2.3. Radio TLC Quality Control: Unexpected Outcomes

The radio TLC method applied for determination of the yield of the complexation reaction was taken from literature [40] making use of silica-coated TLC plates as a stationary, and a mixture of acac/ac/conc. HCl (10:10:1) as a mobile, phase. In this solvent system, free uncomplexed gallium-68 is complexed by acetylacetone to [68Ga]Ga(acac)3 travelling with the solvent front. Gallium-68 in its colloidal form is converted due to the very low pH into ionic [68Ga]Ga3+, which then also can be complexed and travel with the solvent front. The retention factors (Rf) for [68Ga]Ga-DOTA-ZOL and free, uncomplexed gallium-68, respectively, and 68Ga-colloids as an acetylacetone complex, are specified with 0.1 and 0.9, respectively [40].
Retention factors observed during the setup of the automated synthesis for [68Ga]Ga(acac)3 ranged from 0.5–0.9. Additionally, sometimes, an unusual smear or third peak occurred (Figure S2). To determine the amount of ionic [68Ga]Ga3+ without 68Ga-colloids, as well as to verify the results obtained by the published radio TLC method, the mobile phase was substituted with citric buffer pH 4. The retention factors for [68Ga]Ga-DOTA-ZOL, free, uncomplexed gallium-68, respectively, and 68Ga-colloids are with 0–0.1, 0.7–1 and 0.1–0.2. Discrimination of the radiopharmaceutical and low amounts of 68Ga-colloids is not possible with this method.
In a comparison of the results for both radio TLC methods in terms of free, uncomplexed gallium-68, two observations were made. For the synthesis that would be rejected based on the result of the published method, the particular results always vary widely. Assuming that the amount of activity spotted is similar when applying an aliquot of the same volume from the same preparation, the amount of radiopharmaceuticals detected with the published method is significantly reduced.
Based on these findings, an inspection of the intermediate precision and robustness [46] of the previously published radio TLC method was performed. The survey is described in detail in the Supplementary Materials. The retention factor found for 68Ga-colloids was 0.8–1, like published, but for free, uncomplexed gallium-68, an effective value of 0.6–0.9 was found. Additionally, the high concentration of HCl not only converted 68Ga-colloids into ionic [68Ga]Ga3+ travelling with the solvent front. Besides that, it seemed to facilitate the H+-assisted dissociation of the DOTA complex [47,48,49].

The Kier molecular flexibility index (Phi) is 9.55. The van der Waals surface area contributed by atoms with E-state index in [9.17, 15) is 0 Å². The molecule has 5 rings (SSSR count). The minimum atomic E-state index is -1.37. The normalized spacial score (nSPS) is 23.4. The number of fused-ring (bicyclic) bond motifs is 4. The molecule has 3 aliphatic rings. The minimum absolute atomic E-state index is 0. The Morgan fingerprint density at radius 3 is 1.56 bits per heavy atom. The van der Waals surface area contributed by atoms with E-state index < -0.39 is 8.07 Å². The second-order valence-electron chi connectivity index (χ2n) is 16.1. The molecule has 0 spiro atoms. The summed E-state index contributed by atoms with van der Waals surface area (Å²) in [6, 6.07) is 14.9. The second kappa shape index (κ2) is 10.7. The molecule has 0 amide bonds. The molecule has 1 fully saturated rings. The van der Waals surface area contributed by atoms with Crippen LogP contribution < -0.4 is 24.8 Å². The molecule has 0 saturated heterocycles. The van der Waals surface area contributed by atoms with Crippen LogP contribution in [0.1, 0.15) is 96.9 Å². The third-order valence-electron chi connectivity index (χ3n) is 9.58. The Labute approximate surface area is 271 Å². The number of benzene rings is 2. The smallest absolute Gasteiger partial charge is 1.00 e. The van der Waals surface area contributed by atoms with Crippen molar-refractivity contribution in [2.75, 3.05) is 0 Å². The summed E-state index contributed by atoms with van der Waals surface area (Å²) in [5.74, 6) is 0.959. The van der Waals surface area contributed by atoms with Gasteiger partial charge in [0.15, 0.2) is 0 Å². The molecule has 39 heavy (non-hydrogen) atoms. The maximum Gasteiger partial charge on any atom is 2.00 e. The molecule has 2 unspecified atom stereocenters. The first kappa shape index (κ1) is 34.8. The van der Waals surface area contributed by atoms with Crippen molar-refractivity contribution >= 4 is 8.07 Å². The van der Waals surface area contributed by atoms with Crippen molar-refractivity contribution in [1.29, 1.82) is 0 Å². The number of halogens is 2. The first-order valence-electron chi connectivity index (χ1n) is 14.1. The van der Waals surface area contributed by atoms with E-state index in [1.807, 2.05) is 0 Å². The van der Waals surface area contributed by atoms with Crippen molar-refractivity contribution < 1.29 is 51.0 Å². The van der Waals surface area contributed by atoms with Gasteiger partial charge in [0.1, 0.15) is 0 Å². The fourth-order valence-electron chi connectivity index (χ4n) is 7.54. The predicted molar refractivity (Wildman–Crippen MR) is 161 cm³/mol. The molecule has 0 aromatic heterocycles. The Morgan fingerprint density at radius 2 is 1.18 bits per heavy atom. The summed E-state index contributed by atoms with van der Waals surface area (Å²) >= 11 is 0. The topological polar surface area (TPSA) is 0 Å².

Assuming that this dissociation in the mobile phase led to the significantly different results of 68Ga-contents in both radio TLC methods and, thus, to the incorrect rejection rates, further experiments with [68Ga]Ga-DOTA-ZOL were conducted. The incubation of [68Ga]Ga-DOTA-ZOL in the mobile phase (acac/ac/conc. HCl (10:10:1)) at room temperature for 5 min resulted in the decomposition of the compound verified by radio TLC with a citric buffer pH 4. Less than 15% of the spotted activity was detected with Rf < 0.1, which is assigned to the compound as gallium-68 in its colloidal form, and was not present under these pH conditions. The majority of activity was found at Rf 0.5, which was assigned to [68Ga]Ga(acac)3.